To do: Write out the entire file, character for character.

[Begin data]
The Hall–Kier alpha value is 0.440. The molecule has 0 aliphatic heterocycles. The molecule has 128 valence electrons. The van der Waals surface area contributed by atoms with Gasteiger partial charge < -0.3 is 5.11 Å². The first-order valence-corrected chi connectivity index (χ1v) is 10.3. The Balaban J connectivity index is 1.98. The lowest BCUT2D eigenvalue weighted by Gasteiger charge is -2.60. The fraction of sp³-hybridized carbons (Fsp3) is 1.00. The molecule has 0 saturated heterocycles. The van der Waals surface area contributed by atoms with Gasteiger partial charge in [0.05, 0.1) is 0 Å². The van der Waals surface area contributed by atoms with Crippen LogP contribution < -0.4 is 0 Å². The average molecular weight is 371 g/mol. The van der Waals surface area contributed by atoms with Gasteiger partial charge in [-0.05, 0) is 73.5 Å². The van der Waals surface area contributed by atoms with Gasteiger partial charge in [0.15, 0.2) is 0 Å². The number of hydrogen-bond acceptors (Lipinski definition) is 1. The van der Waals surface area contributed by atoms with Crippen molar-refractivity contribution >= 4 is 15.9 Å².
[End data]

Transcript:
The Hall–Kier alpha value is 0.440. The molecule has 0 aliphatic heterocycles. The molecule has 128 valence electrons. The van der Waals surface area contributed by atoms with Gasteiger partial charge < -0.3 is 5.11 Å². The first-order valence-corrected chi connectivity index (χ1v) is 10.3. The Balaban J connectivity index is 1.98. The lowest BCUT2D eigenvalue weighted by Gasteiger charge is -2.60. The fraction of sp³-hybridized carbons (Fsp3) is 1.00. The molecule has 0 saturated heterocycles. The van der Waals surface area contributed by atoms with Gasteiger partial charge in [0.05, 0.1) is 0 Å². The van der Waals surface area contributed by atoms with Crippen LogP contribution < -0.4 is 0 Å². The average molecular weight is 371 g/mol. The van der Waals surface area contributed by atoms with Gasteiger partial charge in [-0.05, 0) is 73.5 Å². The van der Waals surface area contributed by atoms with Gasteiger partial charge in [0.15, 0.2) is 0 Å². The number of hydrogen-bond acceptors (Lipinski definition) is 1. The van der Waals surface area contributed by atoms with Crippen molar-refractivity contribution >= 4 is 15.9 Å².